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RAL TbomstoneRefund Anticipation Loans died following the end of tax season. But the attack on bank products utilized by tax software companies and preparers has entered a new phase. A broad-based legal challenge has been mounted against refund anticipation checks while the suits also seek damages based on fees charged for RALs for several years. Last fall, class action suits were filed against the two leading tax preparation chains, H&R Block and Liberty Tax and this month the cases were consolidated before the federal court of the Northern District of Illinois.

The complainants want disgorgement of profits, compensatory and statutory damages, restitution, civil penalties and attorneys' fees and costs. The suits allege that the issuance of RALs and RACS in as many as 42 states and the District of Columbia were unfair, deceptive and fraudulent acts that violated many state consumer protection laws from 2007 on. They also claim that RALs were accompanied by inaccurate Truth in Lending Act disclosures. RACs are brought into the picture as the plaintiffs - along with consumer advocates - considered RACs to also be loans. But since they were issued without the disclosures, these also violated disclosure requirements, the suits allege.

The cases and complaints were spelled out in SEC filings by H&R Block and JTH Holdings, the parent of Liberty Tax. JTH is in the process of going public. Both H&R Block and Liberty are being sued and the JTH filings said two of its competitors were named in the litigation. While Jackson Hewitt is the second largest tax chain, the filings do not state if that company is also facing the legal actions. A query has been made to Jackson Hewitt's public relations department by this publication.

According to the JTH filings, the actions against it began in November in federal courts in Arkansas, California, Florida and Illinois with suits filed in Maryland and North Carolina in January and in Wisconsin in February. JTH notes that the plaintiffs argue that  filers are being loaned the amount of the tax preparation fee and therefore the bank products, called electronic refund checks in the case of Liberty, should be subject to loan disclosures and other consumer protections. A case brought by the California Attorney General that was decided in 2008 had already found ERCs to be loans. JTH is appealing that decision.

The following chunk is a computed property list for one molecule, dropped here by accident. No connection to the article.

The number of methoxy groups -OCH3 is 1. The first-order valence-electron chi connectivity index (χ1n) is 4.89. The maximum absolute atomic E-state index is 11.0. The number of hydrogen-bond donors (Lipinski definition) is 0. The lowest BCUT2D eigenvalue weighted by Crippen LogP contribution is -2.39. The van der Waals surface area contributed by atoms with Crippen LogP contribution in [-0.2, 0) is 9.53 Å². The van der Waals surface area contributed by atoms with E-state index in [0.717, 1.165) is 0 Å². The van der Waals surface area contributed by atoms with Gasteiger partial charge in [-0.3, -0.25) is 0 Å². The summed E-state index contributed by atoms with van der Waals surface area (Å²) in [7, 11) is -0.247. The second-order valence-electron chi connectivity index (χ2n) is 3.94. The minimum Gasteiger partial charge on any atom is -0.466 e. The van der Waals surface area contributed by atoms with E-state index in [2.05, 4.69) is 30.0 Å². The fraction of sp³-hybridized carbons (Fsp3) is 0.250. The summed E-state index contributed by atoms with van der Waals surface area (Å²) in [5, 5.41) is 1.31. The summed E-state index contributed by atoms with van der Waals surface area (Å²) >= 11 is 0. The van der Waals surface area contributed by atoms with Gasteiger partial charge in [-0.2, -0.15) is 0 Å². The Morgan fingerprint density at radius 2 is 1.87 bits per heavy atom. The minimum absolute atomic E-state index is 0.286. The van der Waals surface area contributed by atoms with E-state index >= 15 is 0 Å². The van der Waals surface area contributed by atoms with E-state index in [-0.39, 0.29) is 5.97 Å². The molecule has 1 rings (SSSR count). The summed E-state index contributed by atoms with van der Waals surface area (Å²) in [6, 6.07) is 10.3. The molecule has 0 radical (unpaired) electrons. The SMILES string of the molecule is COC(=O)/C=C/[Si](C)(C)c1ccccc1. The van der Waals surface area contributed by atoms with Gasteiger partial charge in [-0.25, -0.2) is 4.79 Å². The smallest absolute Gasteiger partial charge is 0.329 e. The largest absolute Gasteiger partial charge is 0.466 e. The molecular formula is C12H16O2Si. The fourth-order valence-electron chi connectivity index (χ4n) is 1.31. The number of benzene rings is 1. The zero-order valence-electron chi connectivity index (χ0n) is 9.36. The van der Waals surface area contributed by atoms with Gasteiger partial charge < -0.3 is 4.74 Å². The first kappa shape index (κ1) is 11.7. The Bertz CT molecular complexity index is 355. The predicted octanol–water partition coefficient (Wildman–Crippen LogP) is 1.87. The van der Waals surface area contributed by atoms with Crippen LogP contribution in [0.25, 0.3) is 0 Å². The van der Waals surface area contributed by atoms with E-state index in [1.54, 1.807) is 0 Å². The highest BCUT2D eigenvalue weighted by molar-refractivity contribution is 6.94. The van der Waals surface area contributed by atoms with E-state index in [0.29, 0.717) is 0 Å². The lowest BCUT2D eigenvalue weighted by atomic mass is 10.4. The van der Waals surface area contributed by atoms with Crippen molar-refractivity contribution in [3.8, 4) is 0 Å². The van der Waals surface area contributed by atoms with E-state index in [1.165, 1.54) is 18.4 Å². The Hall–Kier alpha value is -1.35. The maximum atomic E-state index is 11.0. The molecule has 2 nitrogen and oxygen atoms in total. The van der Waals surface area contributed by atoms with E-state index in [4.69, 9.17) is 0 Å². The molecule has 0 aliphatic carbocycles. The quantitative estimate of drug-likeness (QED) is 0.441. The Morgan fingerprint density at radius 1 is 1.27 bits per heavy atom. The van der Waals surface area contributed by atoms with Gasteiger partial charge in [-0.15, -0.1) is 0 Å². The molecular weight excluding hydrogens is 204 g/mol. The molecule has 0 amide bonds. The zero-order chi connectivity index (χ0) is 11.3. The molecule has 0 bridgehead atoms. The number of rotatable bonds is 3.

Reports on website of consumer advocate groups make it clear that they plan to keep pressure on bank products. A February report by the National Consumer Law Center reports that "The next challenge is to ensure RACs are made unnecessary and tax preparation fees are subject to standardized, easy-to-understand disclosure." This site and others also caution filers against the cost of setting up accounts for pre-paid debit cards and similar programs, including those established by state governments.

Bob Scott
Bob Scott has provided information to the tax and accounting community since 1991, first as technology editor of Accounting Today, and from 1997 through 2009 as editor of its sister publication, Accounting Technology. He is known throughout the industry for his depth of knowledge and for his high journalistic standards.  Scott has made frequent appearances as a speaker, moderator and panelist and events serving tax and accounting professionals. He  has a strong background in computer journalism as an editor with two former trade publications, Computer+Software News and MIS Week and spent several years with weekly and daily newspapers in Morris County New Jersey prior to that.  A graduate of Indiana University with a degree in journalism, Bob is a native of Madison, Ind
Last modified on Sunday, 02 June 2013
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